Changes in Pennsylvania's film, television tax credit worry some in industry
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The first trailer for "Jack Reacher" was released last week, showing Tom Cruise careening over the 10th Street Bridge and fighting bad guys on Smallman Street in the Strip, and serving as another sign of Pittsburgh's resurgent film industry. A few days beforehand, state lawmakers made tax changes that could impact the industry statewide.
Lawmakers tweaked Pennsylvania's 7-year-old film and TV tax incentive program during budget negotiations last month, sweetening the pot for large soundstages and provoking worries among some in the industry about a negative impact on film jobs.
Officials across the industry credit the tax for bringing films such as "Jack Reacher" or Taylor Lautner's "Abduction" to Pittsburgh, or even to create the atmosphere for blockbusters like "The Dark Knight Rises" that did not seek the incentives. Most would like the state to increase its $60 million pool of annual incentives to its former $75 million level or higher to attract more filming.
Since 2007 the state has offered producers who film 60 percent of their productions within the state a 25 percent credit on taxes. Through September 2011 the state awarded $242.5 million in credits that leveraged $1.4 billion in local economic activity and nearly 14,500 jobs, according to a report the state film office filed with the General Assembly.
In a vote on state tax rates June 30 -- in the same bill that included tax credits for a proposed petrochemical plant in Beaver County -- legislators bumped the credit up to 30 percent for those filming at soundstage facilities that have at least 7,500 square feet of clear production space. They also allowed the credits to be awarded over multiple years, meaning they can be issued to television series for the first time: Until now only one-off TV productions such as reality and cooking shows have been eligible for the credits.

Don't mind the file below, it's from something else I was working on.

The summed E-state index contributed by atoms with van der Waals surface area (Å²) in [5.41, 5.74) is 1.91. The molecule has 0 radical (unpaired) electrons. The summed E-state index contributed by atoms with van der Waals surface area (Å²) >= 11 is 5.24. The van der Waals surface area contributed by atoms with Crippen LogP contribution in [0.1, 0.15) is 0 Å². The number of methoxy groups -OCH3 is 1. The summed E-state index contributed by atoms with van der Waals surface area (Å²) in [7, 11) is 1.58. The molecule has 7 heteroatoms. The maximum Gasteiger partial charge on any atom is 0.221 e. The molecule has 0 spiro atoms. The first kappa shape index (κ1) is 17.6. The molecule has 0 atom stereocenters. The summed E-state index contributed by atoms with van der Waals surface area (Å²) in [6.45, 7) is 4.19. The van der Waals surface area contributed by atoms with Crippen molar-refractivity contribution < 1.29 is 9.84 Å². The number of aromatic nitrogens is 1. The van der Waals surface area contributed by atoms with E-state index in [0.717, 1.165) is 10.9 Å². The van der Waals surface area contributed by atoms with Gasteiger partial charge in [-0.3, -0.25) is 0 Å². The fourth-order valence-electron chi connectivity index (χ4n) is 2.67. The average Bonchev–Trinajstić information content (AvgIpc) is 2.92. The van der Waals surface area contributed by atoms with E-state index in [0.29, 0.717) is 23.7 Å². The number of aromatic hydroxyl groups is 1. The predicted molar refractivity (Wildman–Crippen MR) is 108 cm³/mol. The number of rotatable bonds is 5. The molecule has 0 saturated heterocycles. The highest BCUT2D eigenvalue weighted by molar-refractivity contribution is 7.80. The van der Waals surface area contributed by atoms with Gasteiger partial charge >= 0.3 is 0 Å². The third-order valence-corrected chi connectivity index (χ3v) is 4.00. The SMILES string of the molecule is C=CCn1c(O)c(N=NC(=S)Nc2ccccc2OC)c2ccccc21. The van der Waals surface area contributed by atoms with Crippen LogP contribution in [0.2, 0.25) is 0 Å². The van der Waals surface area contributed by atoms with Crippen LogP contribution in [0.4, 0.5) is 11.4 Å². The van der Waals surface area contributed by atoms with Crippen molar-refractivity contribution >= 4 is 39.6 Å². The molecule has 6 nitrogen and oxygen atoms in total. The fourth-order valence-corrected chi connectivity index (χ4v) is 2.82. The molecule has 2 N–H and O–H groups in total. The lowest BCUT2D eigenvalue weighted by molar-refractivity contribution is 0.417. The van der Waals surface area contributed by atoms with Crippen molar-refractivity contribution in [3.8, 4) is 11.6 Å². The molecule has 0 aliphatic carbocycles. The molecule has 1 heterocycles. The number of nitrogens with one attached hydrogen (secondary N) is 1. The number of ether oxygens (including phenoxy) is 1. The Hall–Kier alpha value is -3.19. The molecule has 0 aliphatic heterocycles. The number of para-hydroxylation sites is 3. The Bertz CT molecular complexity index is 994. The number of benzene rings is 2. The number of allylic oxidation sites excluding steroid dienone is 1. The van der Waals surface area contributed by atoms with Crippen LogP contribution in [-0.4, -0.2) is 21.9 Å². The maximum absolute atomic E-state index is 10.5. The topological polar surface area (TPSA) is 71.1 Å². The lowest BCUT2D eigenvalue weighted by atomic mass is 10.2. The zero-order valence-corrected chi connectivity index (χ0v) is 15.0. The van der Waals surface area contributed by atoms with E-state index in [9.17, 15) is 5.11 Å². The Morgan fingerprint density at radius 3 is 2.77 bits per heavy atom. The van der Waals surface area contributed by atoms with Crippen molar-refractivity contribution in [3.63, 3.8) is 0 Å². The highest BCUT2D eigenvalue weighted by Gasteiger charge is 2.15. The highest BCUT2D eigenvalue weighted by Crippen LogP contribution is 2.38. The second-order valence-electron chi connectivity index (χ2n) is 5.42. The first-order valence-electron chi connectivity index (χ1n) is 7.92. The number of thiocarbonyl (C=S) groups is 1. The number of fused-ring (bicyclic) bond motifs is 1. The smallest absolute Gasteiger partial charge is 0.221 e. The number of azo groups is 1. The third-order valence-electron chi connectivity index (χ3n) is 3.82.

The changes should mostly benefit two soundstages in Pittsburgh and greater Philadelphia: 31st Street Studios in the Strip District and Sun Center Studios in Delaware County. Strengthening them will help make the cities a one-stop shop for Hollywood, said Christopher Breakwell, the owner of 31st Street.
"The commonwealth wants things to go toward permanent investment in the state," Mr. Breakwell said. "If we want to build this business, we have the bones with the city, the geography, the unions and now soundstages."
Others in the local film industry aren't so sure. Every year the $60 million in available credits are eaten up fast, leaving about three-quarters of applicants with no incentives. Giving soundstages an extra 5 percent of the credits will chew them up even faster, critics say, and may drive work away from film location shooting and the businesses (such as catering and trucking) that live off that kind of work.
"The problem with the program is it's too popular," said Robin Ross, a lobbyist for the Pennsylvania Film Industry Association. "The question is if accelerating spending for studio work won't drain the work faster and hurt the jobs."
The various stakeholders in the state's film industry -- unions, casting agents, actors, civic boosters -- have long worked in tandem to preserve the credits, especially when the state's ailing budget nearly terminated them in 2009. But the latest changes have opened some rifts among industry professionals, with the film association (chaired by David Haddad of Haddad's production rentals in Pleasant Hills) urging members to lobby Senate Majority Leader Dominic Pileggi, R-Delaware, against the bill, while others, like Mr. Breakwell, favor it.
Pittsburgh Film Office director Dawn Keezer could not be reached for comment on the tax change.
First Published July 8, 2012 12:00 am